BROOKSVILLE — It was just after midnight Feb. 18 when Anthony Morales, his fiancee and two relatives began their walk to work.
The clock at the day labor agency didn't start until 5 a.m., but they didn't own a car and they needed to leave early to buy lunch at Wal-Mart.
An hour later, as they walked east along a dark stretch of Cortez Boulevard, near the city limit sign, a sheriff's deputy stopped and warned them to watch out for crazy drivers.
Barely a moment later, a Hooters restaurant manager on the way home from work drifted off the road. Jason Morgan Blair hit Morales at 55 mph and didn't stop. Morales died hours later.
His sister, Yvonne Morales, and other relatives came to the first court hearing. They sat near the front wearing homemade T-shirts with his picture screen-printed on the front.
"I want Jason to see … that this is the person he didn't stop to help," Morales said.
She plans to wear her shirt again today when Blair stands trial for the hit-and-run.
It is not uncommon for victims to wear mementos or clutch picture frames. But for Morales, it has become a transformative experience.
As her brother's advocate in the criminal justice system, she began to see the world through his eyes — and realize what it's like to feel like an outsider in your own community.
It's a strange feeling for Yvonne Morales, 33, to adopt. She's not a Hernando County native, but she feels at home. She attended school here. She works here. And she owns a house here.
But her 35-year-old brother never felt comfortable. He came in 1992, when their mother was diagnosed with a fatal disease. He drifted, splitting time between South Florida, where his father lived, and Atlanta. He feared driving and liked big cities with public transit.
"He was very introverted in ways," said Morales, who works with behaviorally challenged adults. "He was kind of in the confines of his own disabilities, or inabilities."
Her brother never graduated high school and never received a GED. ("He took it so many times, so many times, but he just couldn't do it," his sister said.) Holding a job proved problematic. He lived in a mobile home park and relied on public assistance.
He yearned to be someone, to fit in. "He would make these lists of the things he wanted to do, like buying cars, and just stuff that wasn't really tangible. It didn't match," she said.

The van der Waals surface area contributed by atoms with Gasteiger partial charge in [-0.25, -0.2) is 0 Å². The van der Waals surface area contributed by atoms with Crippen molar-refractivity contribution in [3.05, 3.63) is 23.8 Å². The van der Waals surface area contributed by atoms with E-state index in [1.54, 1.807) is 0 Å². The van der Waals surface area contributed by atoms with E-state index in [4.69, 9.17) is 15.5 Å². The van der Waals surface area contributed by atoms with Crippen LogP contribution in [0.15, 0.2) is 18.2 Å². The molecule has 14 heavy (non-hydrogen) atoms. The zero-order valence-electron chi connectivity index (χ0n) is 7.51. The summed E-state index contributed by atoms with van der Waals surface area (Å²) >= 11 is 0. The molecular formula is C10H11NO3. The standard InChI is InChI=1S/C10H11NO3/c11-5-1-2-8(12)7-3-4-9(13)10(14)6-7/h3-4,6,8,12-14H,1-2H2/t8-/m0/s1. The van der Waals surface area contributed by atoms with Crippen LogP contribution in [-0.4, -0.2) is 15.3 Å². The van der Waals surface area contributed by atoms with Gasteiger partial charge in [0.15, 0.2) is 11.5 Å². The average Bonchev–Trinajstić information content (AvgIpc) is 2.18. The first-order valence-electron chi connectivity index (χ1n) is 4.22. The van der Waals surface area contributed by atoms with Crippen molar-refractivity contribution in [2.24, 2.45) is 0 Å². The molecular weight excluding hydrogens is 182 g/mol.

When it came to the legal system after he was killed, she worried that his meager lifestyle would work against him.
"A lot of people have a tendency to look down on that," she said. "I felt like that would all be used against my brother (at trial)."
Ties cause concern
It's easy to see what justified these fears after the first court hearing.
Blair, then 29, appeared with his father, Gwynn Blair, a former Florida Highway Patrol trooper and prominent member in the Brooksville community, standing at his side.
It was awkward. The judge's wife worked at the Brooksville Farm Bureau Insurance office where the elder Blair was regional manager. The criminal traffic prosecutor knew him from Rotary Club, where Blair was a past president.
"I have been blessed to know a lot of people," the elder Blair said in an interview. "I'm just a common old country boy who just tries to do what the Lord wants me to do."
The judge and the prosecutor withdrew. It delayed the case for weeks. Eventually a judge from two counties away was assigned.
"I was informed there would be no judge who could hear this case because of his father's influence," Morales said. "That was a major concern to me."
In her mind, the moment cast a cloud on everything. The investigation. The case. And the outcome.
Anthony Morales' relatives who were at the scene said Jason Blair didn't even slow down. Blair said he slowed but didn't stop because he was scared — virtually the only defensible reason for leaving the scene. "I was not sure I should stop because I thought they were going to come after me," he wrote in his statement.
Blair, who is married with four children, thought about going to the nearby police station, but he didn't. ("Biggest mistake of my life was not stopping," he said later.)
His driving record shows a multitude of tickets, five crashes and a 1999 arrest for driving under the influence at twice the legal limit. His license was suspended twice and revoked once. It was valid the night of the accident.
Authorities stopped him a block from his father's house; he told a deputy that his father was a veteran FHP trooper and he was going to seek his advice. Between the collision and the stop, he called his father once from his cell phone.
Investigators didn't initially conduct a DUI investigation; they said he didn't appear impaired. But six hours later, after Morales died, they collected a voluntary blood and urine sample. It tested positive for prescription drugs and marijuana, but experts were not able to determine whether it was in his system at the time of the crash. It won't get mentioned at trial; neither will the fact that Anthony Morales had drugs in his system.
Yvonne Morales' has been jaded by her experience with the legal system and her community. She talks about class separation. "Affluence is everything," she said. "What you have is going to dictate what people think of you and how you are treated."
The appointment of a new judge, Senior Circuit Judge Victor Musleh, and a new prosecutor, Assistant State Attorney Don Barbee, the Hernando supervisor, won't immediately change her thinking. It will take a verdict by a jury of the community to restore her optimism.
"I'm hoping that (the trial) is going to reinforce my faith in people," she said. "That this will — I don't want to say avenge — but honor Tony.
"If Jason is able to walk away from this without any consequence, what does that say about our community?"
John Frank can be reached at email@example.com or (352) 754-6114.